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2005: Andreas Scholl conducts
Britten-Pears Baroque Orchestra and Young Artists,
Snape, Suffolk

Scholl's new shoes

Stephen Pritchard, The Observer

28 August, 2005

World-renowned counter-tenor Andreas Scholl made his conducting debut last week much in the manner of one of his own recitals - all finely honed, beautifully judged and utterly devoid of fanfare, fuss and flummery.

This most modest of superstars chose to direct an evening of Bach, not with a major orchestra and international singers, but with the Britten-Pears Baroque Orchestra and a choir of young professionals, such is his desire to pass on his love for the repertoire in which he so effortlessly excels.

Their Snape Maltings Prom marked the culmination of 10 days of Scholl masterclasses which had obviously been inspirational.

Scholl conducts with jaunty, dance-like gestures, driving the music along with precise direction and a mesmeric personality. This is not a repertoire that requires big gestures from a baton-wielding firebrand.

It's all about rhythm, lightness of touch and refined sensibility, something that Scholl the singer has in abundance and to which Scholl the conductor adds warmth, passion and sheer delight in the music in front of him.

After some wonderful legato lines from the choir in cantata No 105,
Herr, gehe nicht ins Gericht, counter-tenor Josť Lemos had the unenviable task of singing the first recitative for the master, which he accomplished with great composure, producing an exciting colour in his voice.

Equally exciting was Canadian mezzo Jennifer Enns Modolo in Cantata 182,
Himmelskonig, sei willkommen, her clear tone and commanding presence marking her out for an impressive future career.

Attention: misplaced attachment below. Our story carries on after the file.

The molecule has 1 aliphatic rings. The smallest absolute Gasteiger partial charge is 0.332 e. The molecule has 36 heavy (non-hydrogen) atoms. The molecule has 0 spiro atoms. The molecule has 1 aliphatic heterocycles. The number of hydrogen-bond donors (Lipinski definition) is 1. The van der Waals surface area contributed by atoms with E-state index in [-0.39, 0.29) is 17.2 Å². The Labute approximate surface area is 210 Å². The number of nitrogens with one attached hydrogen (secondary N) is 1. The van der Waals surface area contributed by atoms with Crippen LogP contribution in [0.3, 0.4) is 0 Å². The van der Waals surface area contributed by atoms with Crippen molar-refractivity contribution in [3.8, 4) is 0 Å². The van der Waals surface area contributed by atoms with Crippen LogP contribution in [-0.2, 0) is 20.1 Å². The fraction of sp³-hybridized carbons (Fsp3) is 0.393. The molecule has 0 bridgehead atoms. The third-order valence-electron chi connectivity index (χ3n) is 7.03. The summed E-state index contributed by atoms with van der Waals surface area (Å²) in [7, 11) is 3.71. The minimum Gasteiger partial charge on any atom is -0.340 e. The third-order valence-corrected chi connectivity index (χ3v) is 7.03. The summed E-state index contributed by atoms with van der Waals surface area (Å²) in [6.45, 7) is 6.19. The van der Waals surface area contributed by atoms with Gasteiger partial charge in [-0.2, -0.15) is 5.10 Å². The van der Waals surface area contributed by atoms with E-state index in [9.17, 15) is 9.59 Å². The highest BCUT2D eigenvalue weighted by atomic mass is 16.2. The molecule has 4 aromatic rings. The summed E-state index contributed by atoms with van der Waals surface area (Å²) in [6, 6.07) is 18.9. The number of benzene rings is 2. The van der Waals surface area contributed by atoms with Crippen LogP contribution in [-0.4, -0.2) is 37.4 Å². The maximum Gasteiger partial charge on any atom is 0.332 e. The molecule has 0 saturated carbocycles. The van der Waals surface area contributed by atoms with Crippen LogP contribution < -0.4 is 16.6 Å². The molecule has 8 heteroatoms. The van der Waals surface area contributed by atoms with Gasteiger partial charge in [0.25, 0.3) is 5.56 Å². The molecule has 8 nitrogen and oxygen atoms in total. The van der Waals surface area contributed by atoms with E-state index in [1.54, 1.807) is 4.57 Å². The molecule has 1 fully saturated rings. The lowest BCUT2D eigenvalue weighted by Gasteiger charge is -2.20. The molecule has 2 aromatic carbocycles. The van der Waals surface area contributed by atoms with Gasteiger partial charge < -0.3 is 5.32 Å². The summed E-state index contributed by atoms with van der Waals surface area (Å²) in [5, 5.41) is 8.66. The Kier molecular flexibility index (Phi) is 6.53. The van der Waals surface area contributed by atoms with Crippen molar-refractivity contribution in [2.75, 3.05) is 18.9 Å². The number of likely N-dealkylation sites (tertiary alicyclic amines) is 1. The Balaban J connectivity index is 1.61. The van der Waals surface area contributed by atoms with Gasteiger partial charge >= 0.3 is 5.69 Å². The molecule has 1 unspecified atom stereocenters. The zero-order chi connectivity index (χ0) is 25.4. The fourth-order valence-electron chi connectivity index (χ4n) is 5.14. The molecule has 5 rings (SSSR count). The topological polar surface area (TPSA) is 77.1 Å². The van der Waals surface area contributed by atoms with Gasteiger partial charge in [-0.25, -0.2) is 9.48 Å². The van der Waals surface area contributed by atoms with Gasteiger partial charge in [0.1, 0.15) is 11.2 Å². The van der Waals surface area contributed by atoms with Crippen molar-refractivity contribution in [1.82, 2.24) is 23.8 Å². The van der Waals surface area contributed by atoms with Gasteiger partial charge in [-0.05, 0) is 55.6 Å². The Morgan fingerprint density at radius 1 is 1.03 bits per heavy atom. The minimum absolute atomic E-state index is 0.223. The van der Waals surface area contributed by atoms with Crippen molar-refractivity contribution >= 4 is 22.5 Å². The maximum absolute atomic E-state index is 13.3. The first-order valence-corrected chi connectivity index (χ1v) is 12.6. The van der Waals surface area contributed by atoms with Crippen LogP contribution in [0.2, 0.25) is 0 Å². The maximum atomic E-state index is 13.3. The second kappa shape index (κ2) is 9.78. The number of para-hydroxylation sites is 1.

The BPBO revealed an over-muscular edge in their account of the harpsichord concerto in D minor, which occasionally drowned out the splendid Christian Rieger at the keyboard, but no one could fault them for their Scholl-like commitment and enthusiasm. It must be infectious.

Rian Evans, The Guardian
26 August 2005

For the participants in the Britten-Pears Young Artist programme, the learning curve is steep, but the rewards of working with an artist of the stature of countertenor Andreas Scholl are manifest. In this pair of Snape Proms concerts, which were the culmination of a 10-day masterclass course directed by Scholl, it may have been the singers who benefited most in practical terms - but, for the instrumentalists, accompanying Scholl himself in works by Handel and Vivaldi was evidently inspirational.

Scholl's conducting debut in the first of these concerts was not perhaps anything to ricochet around the music world, with Bach's Cantata No 105 emerging in a slightly leaden fashion, and the penitential mood becoming a little overbearing. By contrast, the Cantata No 182, Himmelskonig, Sei Willkommen, had a uplifting joy: its contrapuntal writing was clearly defined and the chorus shaped Bach's phrases with Scholl's trademark finesse. Of the promising voices stepping forward to deliver their solos, the warm mezzo of Canadian Jennifer Enns Modolo was the most impressive.

For sheer breathtaking beauty, Scholl's sound is in a league of its own. Even after inflicting 10 days' talking on the vocal chords, its instrumental clarity and purity seemed hardly impaired. In Handel's scena Mi Palpita il Cor, the sequential passages were impeccably articulated, the graduation of tone-colours constantly illuminating. And the siciliano of Ho Tanti Affanni in Petto, with Per Gross's recorder obbligato, achieved an exquisite melancholy.

In his solos, Scholl relinquished the burden of directing to Christian Rieger - the fine executant of two Bach harpsichord concertos on successive evenings - and guest leader Adrian Chandler. Nevertheless, his freely expressive body language communicated eloquently to the Britten-Pears Baroque Orchestra, and the drama of Vivaldi's cantata Cessate, Omai Cessate was vividly realised.